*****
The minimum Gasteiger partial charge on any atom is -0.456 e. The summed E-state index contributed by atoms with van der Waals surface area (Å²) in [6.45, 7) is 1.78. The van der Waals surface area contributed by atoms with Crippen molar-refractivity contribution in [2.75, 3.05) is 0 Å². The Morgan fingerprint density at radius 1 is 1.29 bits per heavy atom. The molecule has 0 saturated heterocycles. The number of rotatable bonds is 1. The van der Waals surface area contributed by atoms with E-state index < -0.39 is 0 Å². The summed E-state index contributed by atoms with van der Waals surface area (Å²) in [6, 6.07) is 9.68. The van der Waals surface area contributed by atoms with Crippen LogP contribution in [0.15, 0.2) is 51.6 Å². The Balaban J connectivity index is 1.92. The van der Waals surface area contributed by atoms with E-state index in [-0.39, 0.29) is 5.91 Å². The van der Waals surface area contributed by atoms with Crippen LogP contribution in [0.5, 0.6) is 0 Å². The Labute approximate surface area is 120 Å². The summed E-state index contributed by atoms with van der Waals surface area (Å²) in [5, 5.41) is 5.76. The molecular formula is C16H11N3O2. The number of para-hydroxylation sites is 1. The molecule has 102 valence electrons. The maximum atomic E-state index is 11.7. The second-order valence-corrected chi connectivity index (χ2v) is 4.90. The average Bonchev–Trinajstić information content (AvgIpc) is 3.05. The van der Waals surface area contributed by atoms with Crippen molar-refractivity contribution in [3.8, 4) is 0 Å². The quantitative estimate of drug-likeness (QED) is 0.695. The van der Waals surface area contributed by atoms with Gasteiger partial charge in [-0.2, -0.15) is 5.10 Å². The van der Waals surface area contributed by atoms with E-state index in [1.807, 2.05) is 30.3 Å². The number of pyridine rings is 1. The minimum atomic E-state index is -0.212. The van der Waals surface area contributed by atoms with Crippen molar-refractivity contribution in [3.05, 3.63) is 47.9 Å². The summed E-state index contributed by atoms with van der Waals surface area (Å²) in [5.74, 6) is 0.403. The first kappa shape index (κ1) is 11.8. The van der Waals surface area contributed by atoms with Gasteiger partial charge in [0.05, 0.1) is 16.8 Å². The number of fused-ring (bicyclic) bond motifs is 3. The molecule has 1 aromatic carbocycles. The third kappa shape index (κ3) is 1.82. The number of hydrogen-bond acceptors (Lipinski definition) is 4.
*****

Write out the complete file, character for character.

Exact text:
The minimum Gasteiger partial charge on any atom is -0.456 e. The summed E-state index contributed by atoms with van der Waals surface area (Å²) in [6.45, 7) is 1.78. The van der Waals surface area contributed by atoms with Crippen molar-refractivity contribution in [2.75, 3.05) is 0 Å². The Morgan fingerprint density at radius 1 is 1.29 bits per heavy atom. The molecule has 0 saturated heterocycles. The number of rotatable bonds is 1. The van der Waals surface area contributed by atoms with E-state index < -0.39 is 0 Å². The summed E-state index contributed by atoms with van der Waals surface area (Å²) in [6, 6.07) is 9.68. The van der Waals surface area contributed by atoms with Crippen LogP contribution in [0.15, 0.2) is 51.6 Å². The Balaban J connectivity index is 1.92. The van der Waals surface area contributed by atoms with E-state index in [-0.39, 0.29) is 5.91 Å². The van der Waals surface area contributed by atoms with Crippen LogP contribution in [0.5, 0.6) is 0 Å². The Labute approximate surface area is 120 Å². The summed E-state index contributed by atoms with van der Waals surface area (Å²) in [5, 5.41) is 5.76. The molecular formula is C16H11N3O2. The number of para-hydroxylation sites is 1. The molecule has 102 valence electrons. The maximum atomic E-state index is 11.7. The second-order valence-corrected chi connectivity index (χ2v) is 4.90. The average Bonchev–Trinajstić information content (AvgIpc) is 3.05. The van der Waals surface area contributed by atoms with Crippen molar-refractivity contribution in [3.8, 4) is 0 Å². The quantitative estimate of drug-likeness (QED) is 0.695. The van der Waals surface area contributed by atoms with Gasteiger partial charge in [-0.2, -0.15) is 5.10 Å². The van der Waals surface area contributed by atoms with E-state index in [1.807, 2.05) is 30.3 Å². The number of pyridine rings is 1. The minimum atomic E-state index is -0.212. The van der Waals surface area contributed by atoms with Crippen molar-refractivity contribution in [3.05, 3.63) is 47.9 Å². The summed E-state index contributed by atoms with van der Waals surface area (Å²) in [5.74, 6) is 0.403. The first kappa shape index (κ1) is 11.8. The van der Waals surface area contributed by atoms with Gasteiger partial charge in [0.05, 0.1) is 16.8 Å². The number of fused-ring (bicyclic) bond motifs is 3. The molecule has 1 aromatic carbocycles. The third kappa shape index (κ3) is 1.82. The number of hydrogen-bond acceptors (Lipinski definition) is 4.